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Spokesman or poster child?

Controversy surrounding who is and is not an appropriate spokesperson for the security industry is spilling out into the public eye.

Criticism of whether former fraudster Frank Abagnale, now long time fraud prevention expert, is an appropriate speaker for security events took center stage last month when scheduled speaker Howard Schmidt, among others, announced they would not support or participate in a conference that features a convicted felon, and pulled out of the CSI Conference.

Schmidt's personal opinion, and not those of any organization he is affiliated with, is that there are plenty of other experts without a criminal background who can present the same information. After all, these conferences as supposed to be for security professionals to learn from other security professionals. Also as Howard points out, the fact that he is famous for his criminal acts supports the "crime does pay" perception.

At some level I can agree, but I also have to look at things as a whole. So I decided to talk to a variety of people involved in this issue, including Sandra LaPedis who runs the RSA Conference, Schmidt and Abagnale himself.

Frank Abagnale: Catch him if you can
The former ID thief made famous in a Leonardo DiCaprio movie wants to withdraw from the information security talk circuit after industry leaders challenge his credentials.

Frank Abagnale has been on the right side of the law for more than 30 years. His crimes were serious, but he did stop them after his first release from prison in the United States. Despite being in desperate financial circumstances, he did not go back to his old ways after his release.

Also then, Abagnale has reformed and has brought a unique skill into the check fraud arena to help law enforcement for more than 30 years. In my opinion, blackballing him from a security conference is kind of ridiculous. According to LaPedis, he is an entertaining speaker and security professionals are interested in hearing him speak. He also received great feedback for his talk at the CSI Conference.

To Abagnale's great credit, though, when he heard about the controversy, he did offer to cancel the CSI speaking engagement and pay, out of his own pocket, any expenses associated with the cancellation.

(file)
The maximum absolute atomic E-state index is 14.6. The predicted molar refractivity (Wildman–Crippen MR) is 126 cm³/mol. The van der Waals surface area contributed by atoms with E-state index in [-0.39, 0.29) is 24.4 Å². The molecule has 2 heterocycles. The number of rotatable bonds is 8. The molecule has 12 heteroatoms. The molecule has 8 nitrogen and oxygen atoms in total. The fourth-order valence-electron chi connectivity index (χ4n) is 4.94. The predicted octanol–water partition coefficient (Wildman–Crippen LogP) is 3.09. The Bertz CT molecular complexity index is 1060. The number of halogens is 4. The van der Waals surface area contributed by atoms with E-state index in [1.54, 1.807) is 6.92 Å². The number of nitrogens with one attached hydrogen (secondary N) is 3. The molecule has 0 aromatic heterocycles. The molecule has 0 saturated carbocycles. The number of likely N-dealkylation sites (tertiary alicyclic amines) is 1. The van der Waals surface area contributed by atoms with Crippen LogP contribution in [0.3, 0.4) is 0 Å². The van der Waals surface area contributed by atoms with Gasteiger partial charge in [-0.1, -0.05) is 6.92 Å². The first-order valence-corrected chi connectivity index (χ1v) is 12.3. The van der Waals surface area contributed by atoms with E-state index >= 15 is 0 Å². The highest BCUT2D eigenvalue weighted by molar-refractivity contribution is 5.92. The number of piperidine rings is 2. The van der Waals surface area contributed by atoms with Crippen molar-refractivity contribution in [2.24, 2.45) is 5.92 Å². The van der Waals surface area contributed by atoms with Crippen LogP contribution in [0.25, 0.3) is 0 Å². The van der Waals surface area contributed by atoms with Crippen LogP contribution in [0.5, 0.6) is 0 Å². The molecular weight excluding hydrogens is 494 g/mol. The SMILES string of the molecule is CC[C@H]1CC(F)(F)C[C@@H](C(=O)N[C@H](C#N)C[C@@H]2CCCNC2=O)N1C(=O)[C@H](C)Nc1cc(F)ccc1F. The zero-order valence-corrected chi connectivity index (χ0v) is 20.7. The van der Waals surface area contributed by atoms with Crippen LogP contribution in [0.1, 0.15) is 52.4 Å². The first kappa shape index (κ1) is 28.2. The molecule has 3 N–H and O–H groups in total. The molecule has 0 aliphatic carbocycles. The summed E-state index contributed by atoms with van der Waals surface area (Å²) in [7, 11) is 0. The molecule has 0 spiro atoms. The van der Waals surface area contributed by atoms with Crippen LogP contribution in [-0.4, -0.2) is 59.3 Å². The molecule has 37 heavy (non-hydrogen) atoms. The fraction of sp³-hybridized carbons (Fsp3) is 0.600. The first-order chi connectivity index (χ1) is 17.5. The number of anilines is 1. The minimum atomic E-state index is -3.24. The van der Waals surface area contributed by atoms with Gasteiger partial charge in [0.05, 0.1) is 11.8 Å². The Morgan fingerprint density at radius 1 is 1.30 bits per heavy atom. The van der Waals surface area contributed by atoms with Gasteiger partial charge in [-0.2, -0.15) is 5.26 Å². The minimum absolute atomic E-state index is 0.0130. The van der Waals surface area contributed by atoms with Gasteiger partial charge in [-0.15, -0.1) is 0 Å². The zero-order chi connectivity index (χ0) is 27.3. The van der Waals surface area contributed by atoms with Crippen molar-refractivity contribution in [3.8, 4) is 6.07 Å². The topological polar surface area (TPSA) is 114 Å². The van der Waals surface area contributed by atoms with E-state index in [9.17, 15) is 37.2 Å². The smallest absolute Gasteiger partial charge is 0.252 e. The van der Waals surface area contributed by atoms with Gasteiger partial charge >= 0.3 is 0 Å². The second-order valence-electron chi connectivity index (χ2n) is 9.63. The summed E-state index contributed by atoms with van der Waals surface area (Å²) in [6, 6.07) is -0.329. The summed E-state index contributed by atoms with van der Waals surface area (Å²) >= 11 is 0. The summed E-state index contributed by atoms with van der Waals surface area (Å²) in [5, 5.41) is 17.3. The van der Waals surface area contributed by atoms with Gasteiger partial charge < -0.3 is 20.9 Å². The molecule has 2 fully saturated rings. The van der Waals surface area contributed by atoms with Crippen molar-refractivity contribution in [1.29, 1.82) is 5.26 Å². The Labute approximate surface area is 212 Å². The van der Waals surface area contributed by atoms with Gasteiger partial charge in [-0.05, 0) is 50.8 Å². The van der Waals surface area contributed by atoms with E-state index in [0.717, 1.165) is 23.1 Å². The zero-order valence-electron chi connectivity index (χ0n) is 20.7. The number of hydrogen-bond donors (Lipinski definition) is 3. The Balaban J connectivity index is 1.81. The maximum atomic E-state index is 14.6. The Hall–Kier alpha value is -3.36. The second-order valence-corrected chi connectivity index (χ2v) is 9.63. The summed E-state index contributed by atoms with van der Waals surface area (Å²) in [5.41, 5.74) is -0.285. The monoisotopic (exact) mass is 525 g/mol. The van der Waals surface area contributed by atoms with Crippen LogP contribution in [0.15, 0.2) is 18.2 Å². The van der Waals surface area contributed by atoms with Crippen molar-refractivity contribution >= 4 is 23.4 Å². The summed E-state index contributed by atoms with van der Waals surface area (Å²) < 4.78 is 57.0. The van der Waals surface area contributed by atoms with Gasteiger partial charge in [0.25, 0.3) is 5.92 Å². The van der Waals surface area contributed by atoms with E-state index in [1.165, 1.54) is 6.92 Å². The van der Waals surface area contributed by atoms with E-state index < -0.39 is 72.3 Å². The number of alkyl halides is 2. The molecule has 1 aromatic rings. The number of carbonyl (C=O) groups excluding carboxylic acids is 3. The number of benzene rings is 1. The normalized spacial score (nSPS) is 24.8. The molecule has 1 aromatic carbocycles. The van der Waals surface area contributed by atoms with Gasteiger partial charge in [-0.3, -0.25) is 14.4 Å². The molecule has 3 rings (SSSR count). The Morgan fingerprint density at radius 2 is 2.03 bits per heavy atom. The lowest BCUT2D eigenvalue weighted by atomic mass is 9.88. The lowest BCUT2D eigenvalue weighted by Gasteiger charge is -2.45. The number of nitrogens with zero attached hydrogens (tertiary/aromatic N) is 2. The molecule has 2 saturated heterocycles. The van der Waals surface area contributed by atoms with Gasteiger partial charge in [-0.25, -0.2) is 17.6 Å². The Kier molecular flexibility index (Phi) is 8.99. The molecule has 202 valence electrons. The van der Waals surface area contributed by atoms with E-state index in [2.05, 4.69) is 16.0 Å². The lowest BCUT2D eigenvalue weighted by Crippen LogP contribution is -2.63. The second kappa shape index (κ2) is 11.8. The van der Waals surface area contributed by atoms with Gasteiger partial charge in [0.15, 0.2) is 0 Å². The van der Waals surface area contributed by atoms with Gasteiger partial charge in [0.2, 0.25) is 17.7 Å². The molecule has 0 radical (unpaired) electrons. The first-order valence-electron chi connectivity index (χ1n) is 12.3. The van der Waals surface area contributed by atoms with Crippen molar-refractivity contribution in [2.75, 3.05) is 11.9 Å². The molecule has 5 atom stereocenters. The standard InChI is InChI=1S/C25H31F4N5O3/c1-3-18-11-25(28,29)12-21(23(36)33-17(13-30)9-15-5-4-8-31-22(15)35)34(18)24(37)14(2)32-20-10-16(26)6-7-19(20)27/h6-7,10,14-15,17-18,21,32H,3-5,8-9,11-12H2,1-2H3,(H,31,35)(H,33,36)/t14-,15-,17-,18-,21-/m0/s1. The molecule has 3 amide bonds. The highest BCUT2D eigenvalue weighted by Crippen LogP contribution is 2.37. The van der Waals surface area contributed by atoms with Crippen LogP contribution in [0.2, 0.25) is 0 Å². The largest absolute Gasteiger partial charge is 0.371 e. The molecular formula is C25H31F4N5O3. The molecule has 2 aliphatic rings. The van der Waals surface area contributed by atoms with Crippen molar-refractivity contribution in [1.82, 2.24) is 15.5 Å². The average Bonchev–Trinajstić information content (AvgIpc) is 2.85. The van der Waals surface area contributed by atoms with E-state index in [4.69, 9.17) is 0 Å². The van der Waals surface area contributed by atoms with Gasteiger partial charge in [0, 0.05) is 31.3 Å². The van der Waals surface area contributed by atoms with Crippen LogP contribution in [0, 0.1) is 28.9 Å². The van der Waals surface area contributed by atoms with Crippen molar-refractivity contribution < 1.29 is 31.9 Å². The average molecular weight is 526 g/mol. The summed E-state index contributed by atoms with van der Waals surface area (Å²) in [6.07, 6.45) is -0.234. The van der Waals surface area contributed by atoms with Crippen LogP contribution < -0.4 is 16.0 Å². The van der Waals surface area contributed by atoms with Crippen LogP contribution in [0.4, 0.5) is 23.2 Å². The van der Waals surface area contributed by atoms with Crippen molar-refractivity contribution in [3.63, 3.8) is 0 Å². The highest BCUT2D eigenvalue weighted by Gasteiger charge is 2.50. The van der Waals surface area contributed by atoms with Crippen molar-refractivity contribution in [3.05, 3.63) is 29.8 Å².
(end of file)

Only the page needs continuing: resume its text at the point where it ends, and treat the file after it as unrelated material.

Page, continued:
One thing that is troubling to me, though, is the portrayal of Abagnale in the movie "Catch Me If You Can," which portrayed him being released by the FBI so he could help them. However, according to Abagnale's own book, he was released nearly broke and then thought of approaching banks and other places to ask if he could lecture their people about check fraud. Apparnetly, this wasn't a good movie ending.

However, this brings up a more troubling issue -- the National Cyber Security Alliance (NCSA) naming Abagnale as their spokesperson. The group claims that it wanted a notable person for its awareness campaign. Frankly, I didn't know Abagnale by name. When I first heard about the controversy, I asked, "Who?" The reply was "the 'Catch Me If You Can' guy." This is how the public knows him.

I asked Abagnale and his people why he would be a "cybersecurity" spokesman -- which is clearly not his area of expertise -- and they told me that he's an expert on identity theft. But the general public doesn't know him for his expertise on preventing identity theft, but for committing it. Frankly, he is the poster child for identity theft, not the spokesman.

The NCSA using Abagnale as a spokesperson sends the message that if you commit a crime really well, you will be recognized and rewarded for it. If Abagnale was universally recognized for his skills as a security professional, or as a person who suffered greatly for his crimes and was ostracized from the world, it would be another story. Sadly, and again, he is believed to be let out of jail early, with a job at the FBI no less, because of his crimes.

I would, however, highlight a great irony of this sequence of events. Howard Schmidt is an employee of one of the NCSA's founding sponsors. I would recommend to Schmidt that if he is really feels this strongly, he should use his clout to influence the NCSA to do the right thing and drop Abagnale as a spokesman.

For that matter, if you want me to recommend a more appropriate spokesperson, how about one of the CEOs from NCSA's corporate sponsors, or the director of the FBI, given Infraguard is also a sponsor. After all, their organizations deal with more identity theft and computer crime than just about any other does. These CEOs are more well known than Abagnale.

I don't want anyone to get the wrong impression though. In my opinion, Frank Abagnale has been a huge benefit to the security community for the last few decades. Unfortunately, he is not famous for that, nor is he really a household name. He is only known for his felonies and the Hollywood movie ending. This regrettably excludes an otherwise honorable person from being an appropriate spokesperson in this case.

About the author
Ira Winkler, CISSP, CISM, has almost 20 years of experience in the intelligence and security fields and has consulted to many of the largest corporations in the world. He is also author of the forthcoming book, Spies Among Us.

This was last published in December 2004

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